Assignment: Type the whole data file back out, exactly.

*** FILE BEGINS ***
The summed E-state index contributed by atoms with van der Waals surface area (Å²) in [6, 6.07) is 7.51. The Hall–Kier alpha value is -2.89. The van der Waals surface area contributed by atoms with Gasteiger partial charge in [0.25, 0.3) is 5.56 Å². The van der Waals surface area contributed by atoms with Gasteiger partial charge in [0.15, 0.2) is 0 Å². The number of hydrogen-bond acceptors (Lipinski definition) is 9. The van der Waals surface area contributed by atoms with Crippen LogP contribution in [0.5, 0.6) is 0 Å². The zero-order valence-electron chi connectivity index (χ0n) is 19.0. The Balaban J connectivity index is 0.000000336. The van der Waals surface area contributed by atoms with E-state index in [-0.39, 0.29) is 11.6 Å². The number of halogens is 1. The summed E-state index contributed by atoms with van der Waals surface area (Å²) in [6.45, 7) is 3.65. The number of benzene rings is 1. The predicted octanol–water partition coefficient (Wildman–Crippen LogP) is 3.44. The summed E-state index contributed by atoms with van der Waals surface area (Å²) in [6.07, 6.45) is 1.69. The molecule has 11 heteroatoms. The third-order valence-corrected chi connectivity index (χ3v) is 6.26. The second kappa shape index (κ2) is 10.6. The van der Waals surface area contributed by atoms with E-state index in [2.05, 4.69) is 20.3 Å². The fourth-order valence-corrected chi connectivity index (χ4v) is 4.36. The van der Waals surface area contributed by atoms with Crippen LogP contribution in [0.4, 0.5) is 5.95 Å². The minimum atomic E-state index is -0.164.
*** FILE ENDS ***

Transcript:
The summed E-state index contributed by atoms with van der Waals surface area (Å²) in [6, 6.07) is 7.51. The Hall–Kier alpha value is -2.89. The van der Waals surface area contributed by atoms with Gasteiger partial charge in [0.25, 0.3) is 5.56 Å². The van der Waals surface area contributed by atoms with Gasteiger partial charge in [0.15, 0.2) is 0 Å². The number of hydrogen-bond acceptors (Lipinski definition) is 9. The van der Waals surface area contributed by atoms with Crippen LogP contribution in [0.5, 0.6) is 0 Å². The zero-order valence-electron chi connectivity index (χ0n) is 19.0. The Balaban J connectivity index is 0.000000336. The van der Waals surface area contributed by atoms with E-state index in [-0.39, 0.29) is 11.6 Å². The number of halogens is 1. The summed E-state index contributed by atoms with van der Waals surface area (Å²) in [6.45, 7) is 3.65. The number of benzene rings is 1. The predicted octanol–water partition coefficient (Wildman–Crippen LogP) is 3.44. The summed E-state index contributed by atoms with van der Waals surface area (Å²) in [6.07, 6.45) is 1.69. The molecule has 11 heteroatoms. The third-order valence-corrected chi connectivity index (χ3v) is 6.26. The second kappa shape index (κ2) is 10.6. The van der Waals surface area contributed by atoms with E-state index in [2.05, 4.69) is 20.3 Å². The fourth-order valence-corrected chi connectivity index (χ4v) is 4.36. The van der Waals surface area contributed by atoms with Crippen LogP contribution in [0.4, 0.5) is 5.95 Å². The minimum atomic E-state index is -0.164.